The Western edition of The Foreign Policy has published columnist material Sumit Ganguli, which talks about the growing confrontation between India and China. And the publication would not have been Western if it had not written about "the best way to fight India with China."
Summit Ganguli writes that in this way for India would be "the termination of close contacts with Moscow and the establishment of ties with Washington."
From the material:
In late June, just a few days after a deadly battle on the border between Indian and Chinese forces, Indian Defense Minister Rajnat Singh went to Moscow to take part in a parade dedicated to the victory over Nazi Germany. During his visit, Singh made a deal to acquire fighters and other weapons worth $ 2,4 billion. The agreement followed the agreement reached last year when India decided to acquire the S-400 air defense systems, despite clear objections from the United States.
The author finds it strange that India continues to rely on Russian weapons at a time “when there is no shortage of other suppliers.” The Ganguli leads, of course, the United States of America.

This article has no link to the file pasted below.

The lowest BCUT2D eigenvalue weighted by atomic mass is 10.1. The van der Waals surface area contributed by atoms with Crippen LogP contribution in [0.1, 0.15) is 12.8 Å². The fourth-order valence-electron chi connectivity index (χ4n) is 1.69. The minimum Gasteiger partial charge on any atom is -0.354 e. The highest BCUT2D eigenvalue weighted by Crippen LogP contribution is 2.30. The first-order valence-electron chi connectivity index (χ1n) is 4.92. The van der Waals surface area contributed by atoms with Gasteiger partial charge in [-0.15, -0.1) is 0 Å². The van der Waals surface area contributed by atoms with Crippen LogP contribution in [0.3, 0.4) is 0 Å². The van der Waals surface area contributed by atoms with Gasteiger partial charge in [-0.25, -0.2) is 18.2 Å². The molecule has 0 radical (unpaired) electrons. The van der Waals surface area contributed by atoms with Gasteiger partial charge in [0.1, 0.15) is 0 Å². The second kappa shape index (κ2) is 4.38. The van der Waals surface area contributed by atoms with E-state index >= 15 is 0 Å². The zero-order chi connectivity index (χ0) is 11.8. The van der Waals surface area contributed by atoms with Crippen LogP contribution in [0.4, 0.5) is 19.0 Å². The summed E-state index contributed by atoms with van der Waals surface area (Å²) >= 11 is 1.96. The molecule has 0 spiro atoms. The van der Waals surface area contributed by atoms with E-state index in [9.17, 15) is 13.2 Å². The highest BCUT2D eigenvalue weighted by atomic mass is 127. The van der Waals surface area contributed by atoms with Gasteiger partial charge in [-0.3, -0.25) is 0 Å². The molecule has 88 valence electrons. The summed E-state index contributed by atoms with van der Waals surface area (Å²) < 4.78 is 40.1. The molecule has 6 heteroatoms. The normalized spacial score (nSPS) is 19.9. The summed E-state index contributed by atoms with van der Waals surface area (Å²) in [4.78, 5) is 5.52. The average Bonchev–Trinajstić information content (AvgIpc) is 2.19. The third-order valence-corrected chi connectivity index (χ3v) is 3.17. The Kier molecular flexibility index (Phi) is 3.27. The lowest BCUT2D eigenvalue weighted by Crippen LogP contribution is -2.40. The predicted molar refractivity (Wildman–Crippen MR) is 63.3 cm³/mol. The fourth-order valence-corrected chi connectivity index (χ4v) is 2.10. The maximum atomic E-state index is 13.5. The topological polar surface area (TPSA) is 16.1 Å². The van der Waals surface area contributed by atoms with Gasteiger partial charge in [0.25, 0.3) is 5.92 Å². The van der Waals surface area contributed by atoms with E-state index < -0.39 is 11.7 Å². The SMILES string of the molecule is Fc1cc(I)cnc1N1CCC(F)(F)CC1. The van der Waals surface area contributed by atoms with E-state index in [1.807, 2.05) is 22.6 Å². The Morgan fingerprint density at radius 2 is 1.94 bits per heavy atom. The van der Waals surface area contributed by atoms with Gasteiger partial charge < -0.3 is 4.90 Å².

The Foreign Policy commentator says India’s purchase of Russian weapons is driven by “past decisions.”
From the article:
Despite the fact that India seeks to diversify its sources of supply, up to 60 percent of its military arsenal is of either Soviet or Russian origin. Not surprisingly, India is still dependent on Russia for spare parts and the modernization of its arsenal.
Another reason the author calls the position of Russia itself:
The Russians have too little money, and they are happy to sell their first-class weapons to India.
It is added that India is not always ready to acquire weapons from the United States because of the position of Congress, since it often itself restricts transactions for the supply of modern weapons abroad.